Tuesday, 23 October 2012

Risk Assessing Blasphemous Pineapples: The Fruit of all Evil?

The beginning of the university year has its ups and downs. On the negative side there are undergraduates everywhere, the world’s brightest frequently stumped by supermarket self-service machines and deciding that the middle of a busy pavement is the perfect place to conduct an in-depth conversation. On the plus side, there are undergraduates everywhere, including at Bristol AASS which means the weekly meetings have started again.

Last week’s drink and think discussion was on “Free Speech and the Media”. Inevitably, the Reading Atheist, Humanist and Secularist Society’s (RAHS) blasphemous pineapple came up in discussion and provoked quite a lot of debate about free speech in student unions.  It was especially relevant because the University of Bristol Student Union (UBU) has policies curbing “offense” under its “safe space” policy which is similar to the “behavioural policy” which has been used by RUSU against RAHS.

A lot of the debate about blasphemy follows two major lines of thought. Firstly, should RUSU have prevented RAHS displaying their blasphemous pineapple? Secondly, should RAHS have displayed the blasphemous pineapple in the first place and was causing offense a productive method for engagement? To the first question, most I’ve spoken to think that the student union officials did not make the correct decision - a fresher’s fair is an event open to all students and as a public space there should be no expectation of comfort nor protection of your own worldview from challenging worldviews. To the second there is a more mixed response - with some thinking it was an excellent way to bring attention to the issue of free speech and blasphemy whilst others criticised RAHS for “gratuitous offense” or even “Muslim-baiting”.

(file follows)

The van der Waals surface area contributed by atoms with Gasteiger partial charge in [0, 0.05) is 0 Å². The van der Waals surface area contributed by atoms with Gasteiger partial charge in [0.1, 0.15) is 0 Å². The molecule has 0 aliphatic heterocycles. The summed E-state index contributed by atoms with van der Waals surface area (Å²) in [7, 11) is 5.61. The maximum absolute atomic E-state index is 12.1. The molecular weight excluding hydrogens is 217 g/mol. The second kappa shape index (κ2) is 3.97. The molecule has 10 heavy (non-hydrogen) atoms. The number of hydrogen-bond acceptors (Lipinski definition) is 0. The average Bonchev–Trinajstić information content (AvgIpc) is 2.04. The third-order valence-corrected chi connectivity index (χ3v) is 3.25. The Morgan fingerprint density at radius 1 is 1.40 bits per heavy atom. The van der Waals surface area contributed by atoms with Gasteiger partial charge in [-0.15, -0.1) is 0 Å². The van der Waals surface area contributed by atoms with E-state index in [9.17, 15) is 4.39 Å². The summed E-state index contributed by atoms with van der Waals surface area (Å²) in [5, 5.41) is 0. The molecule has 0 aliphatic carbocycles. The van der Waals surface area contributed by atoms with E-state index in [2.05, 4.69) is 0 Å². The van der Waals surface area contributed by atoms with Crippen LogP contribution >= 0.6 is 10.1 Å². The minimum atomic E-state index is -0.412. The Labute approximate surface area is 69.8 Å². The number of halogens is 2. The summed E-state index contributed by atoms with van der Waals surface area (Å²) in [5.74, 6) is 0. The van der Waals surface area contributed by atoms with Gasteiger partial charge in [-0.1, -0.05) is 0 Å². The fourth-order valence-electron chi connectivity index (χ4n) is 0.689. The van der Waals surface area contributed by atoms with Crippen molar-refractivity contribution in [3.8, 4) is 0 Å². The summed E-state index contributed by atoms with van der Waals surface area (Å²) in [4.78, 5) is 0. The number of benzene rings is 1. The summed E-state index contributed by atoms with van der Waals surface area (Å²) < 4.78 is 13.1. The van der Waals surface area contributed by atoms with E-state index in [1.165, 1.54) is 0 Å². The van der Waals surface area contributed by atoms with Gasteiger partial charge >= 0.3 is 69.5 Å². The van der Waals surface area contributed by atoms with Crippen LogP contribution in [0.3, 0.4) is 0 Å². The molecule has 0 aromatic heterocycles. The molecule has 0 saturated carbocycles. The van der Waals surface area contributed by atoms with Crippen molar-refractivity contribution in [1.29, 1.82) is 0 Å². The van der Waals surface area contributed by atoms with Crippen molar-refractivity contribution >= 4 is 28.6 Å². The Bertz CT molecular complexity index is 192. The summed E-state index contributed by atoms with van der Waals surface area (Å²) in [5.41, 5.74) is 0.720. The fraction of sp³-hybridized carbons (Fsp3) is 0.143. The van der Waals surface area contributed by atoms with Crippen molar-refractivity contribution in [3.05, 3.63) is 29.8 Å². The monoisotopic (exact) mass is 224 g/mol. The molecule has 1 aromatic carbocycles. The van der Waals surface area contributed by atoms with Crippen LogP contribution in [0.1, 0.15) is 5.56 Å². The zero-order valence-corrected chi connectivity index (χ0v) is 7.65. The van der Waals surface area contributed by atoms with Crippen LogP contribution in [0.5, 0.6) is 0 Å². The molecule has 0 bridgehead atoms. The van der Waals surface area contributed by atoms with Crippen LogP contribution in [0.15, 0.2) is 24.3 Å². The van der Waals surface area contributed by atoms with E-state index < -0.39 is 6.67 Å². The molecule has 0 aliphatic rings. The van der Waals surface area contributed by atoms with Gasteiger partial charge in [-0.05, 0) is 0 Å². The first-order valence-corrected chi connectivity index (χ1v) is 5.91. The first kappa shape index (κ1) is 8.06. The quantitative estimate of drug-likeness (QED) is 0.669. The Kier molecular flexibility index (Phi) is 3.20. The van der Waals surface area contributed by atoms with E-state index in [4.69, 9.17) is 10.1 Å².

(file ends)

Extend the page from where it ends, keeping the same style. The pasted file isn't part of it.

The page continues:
I fall on the side of thinking that this was a perfectly valid way for RAHS to make their point. It seems that many of the concerns people have about this are actually not about the act of blasphemy itself, but about a bunch of attendant anxieties. Such worries might include a fear that the EDL or the Daily Mail may appropriate the story to feed their narratives of "creeping Islamisation," for example. Earlier this year, one Muslim student suggested to me that blasphemy rules were a good way of preventing stereotyping by the far-right, but such a blunt policy erodes freedom of expression to an unacceptable degree. It might therefore be useful to think about blasphemy campaigning not in terms of whether you should or should not do it, but carry out a risk-reward calculus and how the risks can be avoided and the rewards maximised. Such an analysis might look something like this:

Good risk mitigation involves building a highway from the danger zone.

The relative position of each of the risks on the graph can be useful for identifying the most important risks and therefore the amount of effort that should be spent trying to address them. You can then look at ways of addressing each risk:

Excluded from Student Union events

Probability: Low

Impact: Medium

Description: Being kicked out of Fresher’s Fair or involvement with student council. This will impact on building relationships with other societies and will impact member recruitment and membership fees!

Mitigation: If this does happen, are there other ways members could sign-up? Make sure there’s an online sign-up form that you could direct people to or bring some paper forms to events. RAHS got other societies to hand-out leaflets on their behalf at Fresher’s Fair.

Hastily scrawled graphs = great success!

The rewards graph is the reverse of the risks graph - you want to build on rewards and maximise their impact and probability! Looking at the potential rewards, you can think about how to best capitalise on them:

Publicity, Increase Membership, Advertise Event
Probability: Medium
Impact: Medium
Description: If people complain and action is taken against your society then the ensuing controversy is likely to attract media attention. Exclusion from student union events might hamper recruitment and event advertising, so it’s important to use the attention received to drive society membership and event attendance.